Good Friday takes place today, making it a great day to share Good Friday quotes and Good Friday Bible verses with others.
To make that simple, HuffPost Religion collected a series of Bible verses and quotes for this Christian holiday commemorating the crucifixion of Jesus Christ.
Traditions on Good Friday -- also known as Holy Friday and Black Friday -- include prayer, fasting and almsgiving. Here are 10 quotes to help commemorate Good Friday:
"See, my servant shall prosper, he shall be raised high and greatly exalted."
- Isaiah 52:13
"Father, into your hands I commend my spirit.
In you, O LORD, I take refuge;
let me never be put to shame.
In your justice rescue me.
Into your hands I commend my spirit;
you will redeem me, O LORD, O faithful God."
- Psalm 31
Maundy Thursday by Wilfred Owen
Between the brown hands of a server-lad
The silver cross was offered to be kissed.
The men came up, lugubrious, but not sad,
And knelt reluctantly, half-prejudiced.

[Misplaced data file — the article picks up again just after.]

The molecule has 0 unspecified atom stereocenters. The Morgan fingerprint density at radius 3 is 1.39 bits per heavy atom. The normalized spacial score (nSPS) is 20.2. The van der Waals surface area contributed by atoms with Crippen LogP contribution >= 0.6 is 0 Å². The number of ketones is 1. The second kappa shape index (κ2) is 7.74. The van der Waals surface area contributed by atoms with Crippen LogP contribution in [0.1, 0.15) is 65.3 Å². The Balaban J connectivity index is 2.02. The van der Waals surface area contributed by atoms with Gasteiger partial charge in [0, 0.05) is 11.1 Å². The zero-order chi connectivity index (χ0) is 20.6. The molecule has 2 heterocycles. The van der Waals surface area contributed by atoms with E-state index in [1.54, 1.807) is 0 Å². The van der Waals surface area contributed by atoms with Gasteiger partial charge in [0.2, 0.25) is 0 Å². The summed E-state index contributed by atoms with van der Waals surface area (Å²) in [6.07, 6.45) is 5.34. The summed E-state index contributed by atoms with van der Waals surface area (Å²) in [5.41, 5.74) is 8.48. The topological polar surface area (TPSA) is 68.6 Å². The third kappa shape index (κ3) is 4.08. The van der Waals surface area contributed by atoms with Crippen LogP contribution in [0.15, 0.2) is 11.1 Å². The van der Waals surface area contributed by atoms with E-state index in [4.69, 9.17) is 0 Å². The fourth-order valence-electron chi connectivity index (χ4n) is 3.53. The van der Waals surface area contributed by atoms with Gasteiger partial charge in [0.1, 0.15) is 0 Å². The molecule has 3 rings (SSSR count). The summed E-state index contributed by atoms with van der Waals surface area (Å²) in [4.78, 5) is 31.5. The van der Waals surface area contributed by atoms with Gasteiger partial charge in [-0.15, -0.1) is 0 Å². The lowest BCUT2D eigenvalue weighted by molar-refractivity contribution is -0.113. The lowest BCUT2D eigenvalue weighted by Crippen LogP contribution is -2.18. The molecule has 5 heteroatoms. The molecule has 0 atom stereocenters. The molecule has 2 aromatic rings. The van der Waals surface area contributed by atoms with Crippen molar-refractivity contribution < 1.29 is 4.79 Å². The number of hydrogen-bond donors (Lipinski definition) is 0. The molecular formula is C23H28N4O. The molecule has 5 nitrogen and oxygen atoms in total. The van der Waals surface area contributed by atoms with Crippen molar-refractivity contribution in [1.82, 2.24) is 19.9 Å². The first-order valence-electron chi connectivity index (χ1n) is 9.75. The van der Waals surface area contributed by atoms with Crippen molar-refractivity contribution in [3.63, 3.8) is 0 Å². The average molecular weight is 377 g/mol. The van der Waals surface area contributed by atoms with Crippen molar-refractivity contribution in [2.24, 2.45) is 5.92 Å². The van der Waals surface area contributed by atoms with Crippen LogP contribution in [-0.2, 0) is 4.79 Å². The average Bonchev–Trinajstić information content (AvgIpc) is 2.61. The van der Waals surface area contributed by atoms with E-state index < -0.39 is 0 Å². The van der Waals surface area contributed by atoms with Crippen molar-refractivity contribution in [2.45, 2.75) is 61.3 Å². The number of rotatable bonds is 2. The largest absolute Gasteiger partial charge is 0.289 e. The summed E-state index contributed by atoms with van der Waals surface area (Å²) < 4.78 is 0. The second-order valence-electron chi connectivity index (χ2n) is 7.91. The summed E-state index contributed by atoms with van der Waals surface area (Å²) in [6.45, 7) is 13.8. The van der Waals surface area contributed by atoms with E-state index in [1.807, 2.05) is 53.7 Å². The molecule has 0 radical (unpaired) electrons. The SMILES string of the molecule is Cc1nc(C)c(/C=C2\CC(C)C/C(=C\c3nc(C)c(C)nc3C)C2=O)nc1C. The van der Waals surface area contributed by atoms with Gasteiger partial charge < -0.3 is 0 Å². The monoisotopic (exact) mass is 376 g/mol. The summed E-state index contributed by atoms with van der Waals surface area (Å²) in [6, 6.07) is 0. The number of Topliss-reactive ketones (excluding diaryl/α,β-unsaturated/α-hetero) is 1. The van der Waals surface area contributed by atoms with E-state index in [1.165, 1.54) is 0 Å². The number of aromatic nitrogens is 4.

(And kissing, kissed the emblem of a creed.)
Then mourning women knelt; meek mouths they had,
(And kissed the Body of the Christ indeed.)
Young children came, with eager lips and glad.
(These kissed a silver doll, immensely bright.)
Then I, too, knelt before that acolyte.
Above the crucifix I bent my head:
The Christ was thin, and cold, and very dead:
And yet I bowed, yea, kissed---my lips did cling.
(I kissed the warm live hand that held the thing.)
It is Thursday, the night before Jesus’s crucifixion. This evening has been laden with teaching (John 13–17), shocking with foot-washing by the greatest for the least (John 13:3–20), epoch-making with the institution of the Lord’s Supper (Matthew 26:20–30; Mark 14:17–26; Luke 22:14–20), and pivotal with the departure of Judas (John 13:30).